What I have outlined is a small selection of the many issues that can usefully be addressed by the Oireachtas Joint Committee on Foreign Affairs. I believe that the committee will provide a much needed focus for public discussion on foreign affairs issues. The Tánaiste and I look forward to working closely with the committee and wish it the very best in its challenging work.

I welcome the opportunity to speak on this motion before the Seanad today to form an Oireachtas Joint Committee on Foreign Affairs. Fine Gael has strongly advocated the establishment of such a committee for a number of years because we recognise its importance not just to the House but to Ireland's role within Europe and the wider international community.

I have a criticism of the terms of the reference of the committee in relation to the number of Senators included on it which is five. Given that approximately 30 Members of the Dáil are already involved in Cabinet and as Ministers of State, there are 130 Members of the Dáil available to participate on this committee. On a pro rata basis at least ten members of Seanad Éireann should be included also. This House has been discriminated against by Government in the establishment of this committee. We are under-represented; five members is not an adequate representation of Seanad Éireann. I hope the Minister will take this matter into account and if possible will redress the situation at the earliest opportunity.

I welcome the Government's decision to change the original terms of reference which suggested that all aspects of discussions on Northern Ireland by the committee would be held in private. I had hoped the Government would allow the committee to decide what matters, if any should be discussed in private. All Members of the Oireachtas are responsible and recognise the sensitivity of security matters. There was no need to include this condition in the committee's terms of reference and I welcome its removal. The Chairman and Members would have been capable of making that decision if necessary.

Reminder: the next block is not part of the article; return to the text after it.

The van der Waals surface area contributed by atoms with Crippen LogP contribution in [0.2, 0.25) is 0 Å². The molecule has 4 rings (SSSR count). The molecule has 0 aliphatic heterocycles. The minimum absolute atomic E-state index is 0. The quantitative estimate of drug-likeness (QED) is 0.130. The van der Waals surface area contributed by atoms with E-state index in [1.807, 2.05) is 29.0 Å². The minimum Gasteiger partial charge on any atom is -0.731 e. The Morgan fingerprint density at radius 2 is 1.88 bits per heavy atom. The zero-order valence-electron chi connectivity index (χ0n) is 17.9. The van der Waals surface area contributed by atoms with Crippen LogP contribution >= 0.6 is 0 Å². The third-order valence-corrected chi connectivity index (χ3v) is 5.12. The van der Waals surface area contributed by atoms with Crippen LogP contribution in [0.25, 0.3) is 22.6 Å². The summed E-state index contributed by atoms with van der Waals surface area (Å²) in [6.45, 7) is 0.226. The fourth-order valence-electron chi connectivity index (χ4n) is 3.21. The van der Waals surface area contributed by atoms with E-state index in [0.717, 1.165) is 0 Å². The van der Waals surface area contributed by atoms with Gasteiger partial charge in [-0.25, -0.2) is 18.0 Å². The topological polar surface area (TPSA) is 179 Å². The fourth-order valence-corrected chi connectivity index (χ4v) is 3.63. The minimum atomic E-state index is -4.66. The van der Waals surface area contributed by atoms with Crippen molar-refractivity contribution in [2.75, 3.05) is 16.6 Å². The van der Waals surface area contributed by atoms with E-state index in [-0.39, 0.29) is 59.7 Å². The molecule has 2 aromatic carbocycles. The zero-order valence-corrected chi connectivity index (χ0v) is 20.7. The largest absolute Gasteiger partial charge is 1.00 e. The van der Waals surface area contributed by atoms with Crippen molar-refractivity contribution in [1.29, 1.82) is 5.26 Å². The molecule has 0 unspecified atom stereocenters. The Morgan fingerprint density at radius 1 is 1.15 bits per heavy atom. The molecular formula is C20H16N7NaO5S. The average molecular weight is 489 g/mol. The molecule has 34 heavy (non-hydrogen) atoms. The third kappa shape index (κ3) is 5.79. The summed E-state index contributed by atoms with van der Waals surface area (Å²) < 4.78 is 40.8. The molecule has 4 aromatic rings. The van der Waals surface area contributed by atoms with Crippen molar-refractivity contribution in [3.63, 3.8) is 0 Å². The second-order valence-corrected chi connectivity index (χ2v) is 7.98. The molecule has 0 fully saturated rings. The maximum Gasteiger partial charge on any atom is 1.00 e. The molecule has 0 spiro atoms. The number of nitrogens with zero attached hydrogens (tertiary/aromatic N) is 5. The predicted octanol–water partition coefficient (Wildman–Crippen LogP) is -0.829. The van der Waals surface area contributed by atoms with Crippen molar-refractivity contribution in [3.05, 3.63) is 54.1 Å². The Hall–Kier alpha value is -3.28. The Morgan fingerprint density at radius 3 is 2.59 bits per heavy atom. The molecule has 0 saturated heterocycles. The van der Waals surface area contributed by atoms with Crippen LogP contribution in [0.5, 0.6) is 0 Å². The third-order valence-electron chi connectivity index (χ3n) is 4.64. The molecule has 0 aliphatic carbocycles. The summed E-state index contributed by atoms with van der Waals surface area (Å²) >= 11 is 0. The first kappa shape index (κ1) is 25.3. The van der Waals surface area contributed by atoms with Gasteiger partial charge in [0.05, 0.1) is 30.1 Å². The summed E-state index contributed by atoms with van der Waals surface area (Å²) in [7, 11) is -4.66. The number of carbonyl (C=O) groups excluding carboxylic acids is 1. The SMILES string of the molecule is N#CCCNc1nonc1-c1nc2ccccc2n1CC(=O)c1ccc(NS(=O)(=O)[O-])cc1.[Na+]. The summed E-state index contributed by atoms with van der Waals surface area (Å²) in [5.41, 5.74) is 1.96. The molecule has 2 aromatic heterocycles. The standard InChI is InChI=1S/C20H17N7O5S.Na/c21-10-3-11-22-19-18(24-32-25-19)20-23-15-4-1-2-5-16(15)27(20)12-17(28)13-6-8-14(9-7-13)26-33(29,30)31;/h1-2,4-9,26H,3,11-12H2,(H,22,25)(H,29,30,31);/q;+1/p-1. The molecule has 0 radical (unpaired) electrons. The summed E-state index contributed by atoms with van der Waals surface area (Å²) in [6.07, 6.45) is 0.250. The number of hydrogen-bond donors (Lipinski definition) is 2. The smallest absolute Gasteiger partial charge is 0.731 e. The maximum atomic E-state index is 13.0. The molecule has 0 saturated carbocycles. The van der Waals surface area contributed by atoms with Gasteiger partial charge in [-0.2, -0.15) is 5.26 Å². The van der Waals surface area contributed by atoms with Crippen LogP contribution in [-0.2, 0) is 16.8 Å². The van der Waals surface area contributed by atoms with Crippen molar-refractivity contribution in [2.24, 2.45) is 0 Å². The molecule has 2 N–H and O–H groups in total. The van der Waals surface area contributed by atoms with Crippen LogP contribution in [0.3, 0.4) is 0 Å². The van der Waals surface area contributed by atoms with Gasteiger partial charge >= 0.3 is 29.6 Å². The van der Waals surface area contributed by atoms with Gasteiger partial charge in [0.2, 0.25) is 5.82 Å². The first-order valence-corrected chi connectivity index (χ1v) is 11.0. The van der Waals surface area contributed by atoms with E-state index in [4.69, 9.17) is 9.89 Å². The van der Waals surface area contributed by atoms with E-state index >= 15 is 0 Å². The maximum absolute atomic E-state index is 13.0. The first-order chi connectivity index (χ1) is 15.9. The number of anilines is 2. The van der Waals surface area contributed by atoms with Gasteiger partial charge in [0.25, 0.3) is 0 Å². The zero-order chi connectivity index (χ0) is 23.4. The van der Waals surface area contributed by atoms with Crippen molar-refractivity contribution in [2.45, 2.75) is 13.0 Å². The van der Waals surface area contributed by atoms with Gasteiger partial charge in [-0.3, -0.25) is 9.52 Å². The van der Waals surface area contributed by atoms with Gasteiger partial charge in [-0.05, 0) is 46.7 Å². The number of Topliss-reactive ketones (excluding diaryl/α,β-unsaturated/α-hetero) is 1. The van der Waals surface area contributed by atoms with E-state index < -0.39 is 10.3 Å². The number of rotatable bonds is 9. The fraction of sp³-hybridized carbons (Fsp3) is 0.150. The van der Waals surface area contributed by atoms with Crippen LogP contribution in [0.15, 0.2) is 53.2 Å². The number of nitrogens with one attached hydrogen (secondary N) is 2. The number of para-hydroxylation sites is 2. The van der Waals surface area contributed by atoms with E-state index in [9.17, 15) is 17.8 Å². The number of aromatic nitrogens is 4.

I hope the aspirations in the Minister's speech will be reflected in the committee and that we will have the broadest possible level of discussion on all aspects of foreign affairs and especially of the EC. I hope the committee will be able to discuss the institutions of the community with a view to establishing how each of these institutions relates to the Houses of the Oireachtas and how co-operation and closer links with the European Parliament might be achieved.

It is a welcome development that Irish Members of the European Parliament are being given an opportunity to take part in this committee. That is a step in the right direction. Inviting other Members with specific responsibilities and expertise in areas of particular interest to us, especially those involved in the Regional Affairs Committee of the European Parliament, and affording them an opportunity of addressing the Irish committee and having an exchange of views could be very useful exercise.

The European monetary system and the exchange rate mechanism must be addressed urgently by the Oireachtas Joint Committee on Foreign Affairs. The recent reduction of interest rates in Europe two days after we had devalued our currency deserves examination. It was unacceptable that Germany appeared to accommodate Denmark, which had not ratified the Maastricht Treaty while Ireland was treated less favourably. That matter must be addressed by the committee.

Industrial, environmental, regional and social policies as they are being developed in the European Parliament and within the European Community must also be addressed in detail by the new committee. I hope the Minister of State and the Minister will attend these meetings regularly and provide details of what is going on in the Department and of how the Minister is relating to his counterparts in Europe on various issues.

One of the most important events in recent times affecting the whole of Europe is the collapse of communism in eastern Europe. Its potential effect on the European Community must be addressed. Irish foreign policy in relation to Europe is very important. In the Maastricht Treaty security was not dealt with in detail but we must address it before 1996 because in 1997 it is expected that a referendum will be held on Europe's security policy. The fundamental issue of neutrality, which has been sacred to many of us will have to be tackled.